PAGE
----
TOKYO (Reuters) - U.S. Secretary of State Hillary Clinton spoke on Tuesday of promoting “balance and harmony” in U.S. foreign policy as she visited Japan, drawing an implicit contrast to the administration of former President George W. Bush.
Clinton began her first full day in Asia with a visit to Tokyo’s Meiji shrine, where she took part in a purification ceremony at the Shinto shrine dedicated to Emperor Meiji, considered the father of modern Japan.
Making her first trip as secretary of state, Clinton plans to consult Japanese officials on how to deal with the global financial crisis, North Korea’s nuclear programmes and the war in Afghanistan, a legacy of the Bush administration.
“I started this morning at the Meiji shrine and was talking to the head priest there who told me about the importance of balance and harmony,” Clinton told about 200 U.S. diplomats and their families at the U.S. embassy.
“It’s not only a good concept for religious shrines, it’s a good concept for America’s role in the world,” she added, without citing Bush by name or the U.S.-led invasion of Iraq, which polarised global opinion.
“We need to be looking to create more balance, more harmony.”
“We’re going to be listening but we’re also going to be asking for more partnerships to come together to try to work with us to handle the problems that none of us can handle alone,” Clinton added, referring partly to the global financial crisis.
Japan has been especially hit hard by the economic slowdown. Its economy shrank in the final quarter of 2008 at the fastest rate since the first oil crisis in 1974, and economists bet on another big contraction in January-March.
“These are hard times economically for the Japanese people, just as it is in many places around the world,” Clinton said. “I am absolutely confident we will navigate our way through these difficulties.”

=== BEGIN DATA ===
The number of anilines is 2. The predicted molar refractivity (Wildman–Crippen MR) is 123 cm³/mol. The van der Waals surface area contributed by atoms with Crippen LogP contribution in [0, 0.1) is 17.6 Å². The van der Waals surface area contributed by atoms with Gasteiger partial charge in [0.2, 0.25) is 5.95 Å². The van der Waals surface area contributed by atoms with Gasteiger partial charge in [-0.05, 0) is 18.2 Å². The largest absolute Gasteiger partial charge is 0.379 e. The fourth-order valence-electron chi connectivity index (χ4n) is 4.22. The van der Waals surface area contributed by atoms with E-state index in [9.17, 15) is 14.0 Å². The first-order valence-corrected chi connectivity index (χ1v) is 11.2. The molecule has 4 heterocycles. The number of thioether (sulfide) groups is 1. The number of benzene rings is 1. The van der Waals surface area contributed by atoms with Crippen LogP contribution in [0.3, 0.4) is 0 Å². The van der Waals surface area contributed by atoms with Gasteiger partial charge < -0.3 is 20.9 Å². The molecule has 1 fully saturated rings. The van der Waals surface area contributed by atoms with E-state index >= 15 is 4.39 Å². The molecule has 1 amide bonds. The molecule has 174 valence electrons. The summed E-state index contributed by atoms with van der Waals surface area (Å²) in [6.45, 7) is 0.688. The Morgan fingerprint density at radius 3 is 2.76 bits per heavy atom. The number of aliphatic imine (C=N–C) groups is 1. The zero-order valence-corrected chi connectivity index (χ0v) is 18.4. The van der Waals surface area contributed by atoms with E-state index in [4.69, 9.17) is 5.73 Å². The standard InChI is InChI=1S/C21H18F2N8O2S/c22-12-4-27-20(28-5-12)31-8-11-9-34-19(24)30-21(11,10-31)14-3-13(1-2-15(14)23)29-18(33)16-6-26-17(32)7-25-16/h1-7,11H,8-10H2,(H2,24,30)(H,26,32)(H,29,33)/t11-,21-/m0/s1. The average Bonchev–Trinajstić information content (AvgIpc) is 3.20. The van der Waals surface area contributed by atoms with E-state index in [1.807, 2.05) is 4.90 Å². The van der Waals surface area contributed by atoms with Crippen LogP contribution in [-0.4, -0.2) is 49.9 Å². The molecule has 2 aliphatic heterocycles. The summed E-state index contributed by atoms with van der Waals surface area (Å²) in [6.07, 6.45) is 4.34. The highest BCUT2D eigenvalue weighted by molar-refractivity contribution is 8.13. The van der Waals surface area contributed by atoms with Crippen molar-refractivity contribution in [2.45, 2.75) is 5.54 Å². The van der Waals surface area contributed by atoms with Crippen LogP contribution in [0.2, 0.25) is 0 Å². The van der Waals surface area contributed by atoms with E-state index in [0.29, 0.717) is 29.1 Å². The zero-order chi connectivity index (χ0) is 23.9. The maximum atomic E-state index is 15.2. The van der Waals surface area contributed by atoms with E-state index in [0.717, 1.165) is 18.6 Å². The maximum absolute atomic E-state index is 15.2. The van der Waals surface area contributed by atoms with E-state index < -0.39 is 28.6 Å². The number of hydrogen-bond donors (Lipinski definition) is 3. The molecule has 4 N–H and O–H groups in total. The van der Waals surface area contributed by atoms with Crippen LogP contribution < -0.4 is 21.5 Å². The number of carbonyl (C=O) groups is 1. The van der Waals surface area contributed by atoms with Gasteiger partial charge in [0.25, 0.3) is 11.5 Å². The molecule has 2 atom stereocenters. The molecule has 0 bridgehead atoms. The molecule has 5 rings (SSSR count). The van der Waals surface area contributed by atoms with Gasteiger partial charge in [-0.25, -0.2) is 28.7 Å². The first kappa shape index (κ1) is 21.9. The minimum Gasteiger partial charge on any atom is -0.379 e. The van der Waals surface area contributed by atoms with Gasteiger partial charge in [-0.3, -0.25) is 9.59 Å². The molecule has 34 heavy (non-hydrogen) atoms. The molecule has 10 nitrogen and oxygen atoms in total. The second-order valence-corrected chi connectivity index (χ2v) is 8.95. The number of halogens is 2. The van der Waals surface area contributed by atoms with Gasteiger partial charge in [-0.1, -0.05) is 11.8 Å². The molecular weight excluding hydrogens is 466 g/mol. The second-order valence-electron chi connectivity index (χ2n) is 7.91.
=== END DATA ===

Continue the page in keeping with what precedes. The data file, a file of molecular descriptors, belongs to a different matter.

While the financial crisis is at the top of the agenda for U.S. President Barack Obama, Clinton will spend much of her time in Asia searching for a way to end Pyongyang’s nuclear programme as she also visits Indonesia, South Korea and China.
Arriving in Tokyo on Monday, Clinton called the U.S.-Japan alliance “vitally important,” a comment that resonated with the faltering government of Japanese Prime Minister Taro Aso, whose popularity has sunk as low as single digits.
“The fact that she is visiting Japan on her first trip as secretary of state shows the importance she and the U.S. government is placing on Japan and the U.S.-Japan alliance,” Foreign Minister Hirofumi Nakasone told reporters. “We welcome that.”
In addition to her talks with Aso and Nakasone, Clinton is scheduled to meet the leader of the main opposition Democratic Party of Japan, Ichiro Ozawa, a step that could fan anxiety in Aso’s fragile government, now struggling with a plummeting support rate and a deepening recession.
Clinton’s visit comes as Japan seeks reassurance that it remains Washington’s closest ally and faces pressure to take on a bigger global role. It also coincides with reports that North Korea has made preparations to test its long-range Taepodong-2 missile, which is designed to fly as far as Alaska.
During her stay in Tokyo, Clinton plans to also have tea with the Japanese empress and to meet the families of Japanese citizens who were abducted decades ago by North Korean agents.